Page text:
Hurricane Sandy and a kayaker preparing for the storm at home.

October 30th, 2012, 11:15am


Just a year from our minor experience with Hurricane Irene, Sandy has come to remind us just how bad a hurricane can be here in Long Island, NY.  Reminiscent of my experience with Hurricane Gloria in 1985, the strength of Sandy was incredible.  With such high force winds, Sandy has left a wrath of destruction all over our US Eastern coastline.

Heeding to the warnings, I immediately secured all kayaks into the garage.  Now securely stored, I immediately went through my emergency kits, candles, and stoves.  Having such a hobby/sport gives me quite an advantage to preparation with little effort.  First aid, always in my kayak, was all set in preparation for the worst.  LED flashlights and lanterns also ready due to my camping trips.  I preferably use all flashlights and lanterns that use "AA" or "AAA" batteries.  At the moment, these two are the least popular for emergencies as many continue to use inefficient halogen/incandescent light sources requiring heavier batteries such as "C" and "D" batteries.  As a result, finding batteries in the supermarkets is more in my favor if I arrive late shopping.  This won't last long, but for now it's to my advantage.

Last night power was lost as a tree gave up the fight against the forces of Sandy and broke to the landing our our power lines.  Leaving us with no power, our electric range stove/oven was out for the count.  However, we prepared for the worst prior by cooking up dishes that were ready to be reheated using our camping stove and Barbecue stove.

Cell phones were fully charged but ready for a recharge with my manual generator based wind-up radio/flashlight that also includes a usb port for charging cell phones.  A must have for any camping/kayaking trip but also for such emergencies such as this.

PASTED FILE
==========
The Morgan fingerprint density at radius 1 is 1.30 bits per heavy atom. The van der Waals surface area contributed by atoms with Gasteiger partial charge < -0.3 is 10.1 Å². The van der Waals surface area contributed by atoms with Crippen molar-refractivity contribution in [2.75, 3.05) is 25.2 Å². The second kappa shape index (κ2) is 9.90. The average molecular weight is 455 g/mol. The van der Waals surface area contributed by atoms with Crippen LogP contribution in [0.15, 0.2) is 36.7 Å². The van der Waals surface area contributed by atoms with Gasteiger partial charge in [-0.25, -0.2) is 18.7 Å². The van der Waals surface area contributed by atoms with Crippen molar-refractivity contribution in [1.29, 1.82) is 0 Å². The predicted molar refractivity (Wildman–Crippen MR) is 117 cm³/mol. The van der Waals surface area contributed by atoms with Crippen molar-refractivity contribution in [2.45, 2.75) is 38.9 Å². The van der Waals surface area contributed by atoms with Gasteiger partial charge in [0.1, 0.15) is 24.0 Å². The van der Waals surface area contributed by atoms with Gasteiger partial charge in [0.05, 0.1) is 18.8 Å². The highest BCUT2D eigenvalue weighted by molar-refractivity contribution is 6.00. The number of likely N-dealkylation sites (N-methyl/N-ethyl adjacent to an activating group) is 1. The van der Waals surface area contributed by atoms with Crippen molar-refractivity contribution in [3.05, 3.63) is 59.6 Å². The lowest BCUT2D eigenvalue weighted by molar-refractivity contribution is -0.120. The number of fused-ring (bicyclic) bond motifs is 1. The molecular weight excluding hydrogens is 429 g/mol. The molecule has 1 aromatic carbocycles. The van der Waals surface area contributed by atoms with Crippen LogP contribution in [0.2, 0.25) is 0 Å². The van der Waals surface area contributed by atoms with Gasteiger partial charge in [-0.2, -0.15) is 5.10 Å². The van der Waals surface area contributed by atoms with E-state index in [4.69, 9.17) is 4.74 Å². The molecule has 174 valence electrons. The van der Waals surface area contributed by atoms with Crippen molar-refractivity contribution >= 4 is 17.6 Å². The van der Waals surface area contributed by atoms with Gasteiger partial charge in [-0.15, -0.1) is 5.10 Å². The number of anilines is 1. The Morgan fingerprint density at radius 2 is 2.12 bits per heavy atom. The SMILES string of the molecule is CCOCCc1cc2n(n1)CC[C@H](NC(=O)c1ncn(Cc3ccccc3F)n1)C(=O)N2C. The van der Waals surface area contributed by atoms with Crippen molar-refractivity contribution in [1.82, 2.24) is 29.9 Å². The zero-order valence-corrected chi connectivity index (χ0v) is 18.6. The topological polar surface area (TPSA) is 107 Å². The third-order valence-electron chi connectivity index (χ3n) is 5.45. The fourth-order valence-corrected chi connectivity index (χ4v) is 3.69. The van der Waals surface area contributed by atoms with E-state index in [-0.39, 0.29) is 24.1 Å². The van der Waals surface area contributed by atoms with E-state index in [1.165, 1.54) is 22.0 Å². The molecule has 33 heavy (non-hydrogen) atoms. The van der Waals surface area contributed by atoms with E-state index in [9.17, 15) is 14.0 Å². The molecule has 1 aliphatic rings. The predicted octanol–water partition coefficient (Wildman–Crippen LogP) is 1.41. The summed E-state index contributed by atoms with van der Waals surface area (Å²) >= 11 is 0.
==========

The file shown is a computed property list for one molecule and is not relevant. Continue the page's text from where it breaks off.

As the evening went on with Sandy moving in hard, we couldn't be more ready.  Food preparation,check... First Aid, check... Cell phone, check... candles, check.... LED flashlights and lanterns, check... AM/FM radio, check... More time tending to family, check.

Obviously there are luxuries out there such as generators, power tanks, etc...  but with your existing arsenal of a kayak/camping enthusiast, you already have most of what you need.

Keep important phone numbers handy (aside from 911) such as utility company hot-line, local precent police force, hospitals, family and friends, and such.  Prepare blankets and beds ahead of time.  Freeze as much as you can.  Add bottles of water (not filled all the way!) to your fridge until it is stuffed as this will act as a battery in terms of keeping your freezer cold longer should you lose power (but place it so not to block important food).  Think of what your pets will need too and take all actions you see fit to keep their stress down.

I know we all do our best to prepare for the worst but I hope these little notes I have posted might prove helpful as many forget they have such tools and items at their fingers due do such a fun sport of kayaking.  If you are a kayaker and do not have some of these items, you might want to consider getting them.  It makes your daily kayak trips safe and your home emergencies even safer.

 
 
 

Hurricane Sandy and a kayaker preparing for the storm at home.

 

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